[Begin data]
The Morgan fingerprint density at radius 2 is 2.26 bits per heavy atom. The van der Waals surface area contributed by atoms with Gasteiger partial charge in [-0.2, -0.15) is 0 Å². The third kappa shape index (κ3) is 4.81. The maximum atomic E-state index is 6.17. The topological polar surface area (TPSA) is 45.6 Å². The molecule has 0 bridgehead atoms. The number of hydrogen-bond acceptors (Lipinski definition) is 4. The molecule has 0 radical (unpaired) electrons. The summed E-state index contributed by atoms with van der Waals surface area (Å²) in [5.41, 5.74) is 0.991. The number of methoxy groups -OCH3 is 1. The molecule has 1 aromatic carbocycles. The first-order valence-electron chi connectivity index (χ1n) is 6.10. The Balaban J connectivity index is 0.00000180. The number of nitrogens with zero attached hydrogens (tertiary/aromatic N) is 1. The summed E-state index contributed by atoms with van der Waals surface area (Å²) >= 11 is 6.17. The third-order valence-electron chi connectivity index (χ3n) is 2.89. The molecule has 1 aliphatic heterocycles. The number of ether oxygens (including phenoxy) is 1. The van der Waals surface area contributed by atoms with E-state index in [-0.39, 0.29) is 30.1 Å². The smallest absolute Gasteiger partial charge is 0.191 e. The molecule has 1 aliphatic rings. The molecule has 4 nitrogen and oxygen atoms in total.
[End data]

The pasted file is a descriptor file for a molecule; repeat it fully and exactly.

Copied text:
The Morgan fingerprint density at radius 2 is 2.26 bits per heavy atom. The van der Waals surface area contributed by atoms with Gasteiger partial charge in [-0.2, -0.15) is 0 Å². The third kappa shape index (κ3) is 4.81. The maximum atomic E-state index is 6.17. The topological polar surface area (TPSA) is 45.6 Å². The molecule has 0 bridgehead atoms. The number of hydrogen-bond acceptors (Lipinski definition) is 4. The molecule has 0 radical (unpaired) electrons. The summed E-state index contributed by atoms with van der Waals surface area (Å²) in [5.41, 5.74) is 0.991. The number of methoxy groups -OCH3 is 1. The molecule has 1 aromatic carbocycles. The first-order valence-electron chi connectivity index (χ1n) is 6.10. The Balaban J connectivity index is 0.00000180. The number of nitrogens with zero attached hydrogens (tertiary/aromatic N) is 1. The summed E-state index contributed by atoms with van der Waals surface area (Å²) >= 11 is 6.17. The third-order valence-electron chi connectivity index (χ3n) is 2.89. The molecule has 1 aliphatic heterocycles. The number of ether oxygens (including phenoxy) is 1. The van der Waals surface area contributed by atoms with E-state index in [-0.39, 0.29) is 30.1 Å². The smallest absolute Gasteiger partial charge is 0.191 e. The molecule has 1 aliphatic rings. The molecule has 4 nitrogen and oxygen atoms in total.